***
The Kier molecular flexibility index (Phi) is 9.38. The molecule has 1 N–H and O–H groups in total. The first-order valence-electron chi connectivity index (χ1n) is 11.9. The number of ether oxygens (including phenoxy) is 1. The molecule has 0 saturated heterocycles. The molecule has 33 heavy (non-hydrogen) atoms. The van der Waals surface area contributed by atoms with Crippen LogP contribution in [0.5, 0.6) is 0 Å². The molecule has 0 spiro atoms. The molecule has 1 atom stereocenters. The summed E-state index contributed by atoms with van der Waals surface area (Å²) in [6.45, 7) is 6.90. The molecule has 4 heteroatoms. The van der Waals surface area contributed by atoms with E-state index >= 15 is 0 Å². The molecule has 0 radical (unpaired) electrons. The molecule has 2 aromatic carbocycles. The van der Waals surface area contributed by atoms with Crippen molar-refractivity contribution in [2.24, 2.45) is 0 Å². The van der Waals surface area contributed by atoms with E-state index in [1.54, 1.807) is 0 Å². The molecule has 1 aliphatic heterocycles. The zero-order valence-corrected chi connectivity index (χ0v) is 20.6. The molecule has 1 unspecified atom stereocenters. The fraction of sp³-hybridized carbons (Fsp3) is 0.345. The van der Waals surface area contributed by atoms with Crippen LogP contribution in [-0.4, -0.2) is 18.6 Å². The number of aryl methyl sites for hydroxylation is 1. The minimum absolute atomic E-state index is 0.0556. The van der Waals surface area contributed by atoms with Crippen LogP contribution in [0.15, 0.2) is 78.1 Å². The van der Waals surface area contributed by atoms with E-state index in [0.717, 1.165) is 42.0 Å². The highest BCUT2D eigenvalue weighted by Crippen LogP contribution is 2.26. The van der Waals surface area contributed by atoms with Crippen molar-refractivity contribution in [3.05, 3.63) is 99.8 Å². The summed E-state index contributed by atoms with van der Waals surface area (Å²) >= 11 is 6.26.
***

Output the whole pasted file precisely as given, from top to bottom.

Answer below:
The Kier molecular flexibility index (Phi) is 9.38. The molecule has 1 N–H and O–H groups in total. The first-order valence-electron chi connectivity index (χ1n) is 11.9. The number of ether oxygens (including phenoxy) is 1. The molecule has 0 saturated heterocycles. The molecule has 33 heavy (non-hydrogen) atoms. The van der Waals surface area contributed by atoms with Crippen LogP contribution in [0.5, 0.6) is 0 Å². The molecule has 0 spiro atoms. The molecule has 1 atom stereocenters. The summed E-state index contributed by atoms with van der Waals surface area (Å²) in [6.45, 7) is 6.90. The molecule has 4 heteroatoms. The van der Waals surface area contributed by atoms with E-state index >= 15 is 0 Å². The molecule has 0 radical (unpaired) electrons. The molecule has 2 aromatic carbocycles. The van der Waals surface area contributed by atoms with Crippen molar-refractivity contribution in [2.24, 2.45) is 0 Å². The van der Waals surface area contributed by atoms with E-state index in [1.54, 1.807) is 0 Å². The molecule has 1 aliphatic heterocycles. The zero-order valence-corrected chi connectivity index (χ0v) is 20.6. The molecule has 1 unspecified atom stereocenters. The fraction of sp³-hybridized carbons (Fsp3) is 0.345. The van der Waals surface area contributed by atoms with Crippen LogP contribution in [-0.4, -0.2) is 18.6 Å². The number of aryl methyl sites for hydroxylation is 1. The minimum absolute atomic E-state index is 0.0556. The van der Waals surface area contributed by atoms with Crippen LogP contribution in [0.15, 0.2) is 78.1 Å². The van der Waals surface area contributed by atoms with E-state index in [0.717, 1.165) is 42.0 Å². The highest BCUT2D eigenvalue weighted by Crippen LogP contribution is 2.26. The van der Waals surface area contributed by atoms with Crippen molar-refractivity contribution in [3.05, 3.63) is 99.8 Å². The summed E-state index contributed by atoms with van der Waals surface area (Å²) >= 11 is 6.26.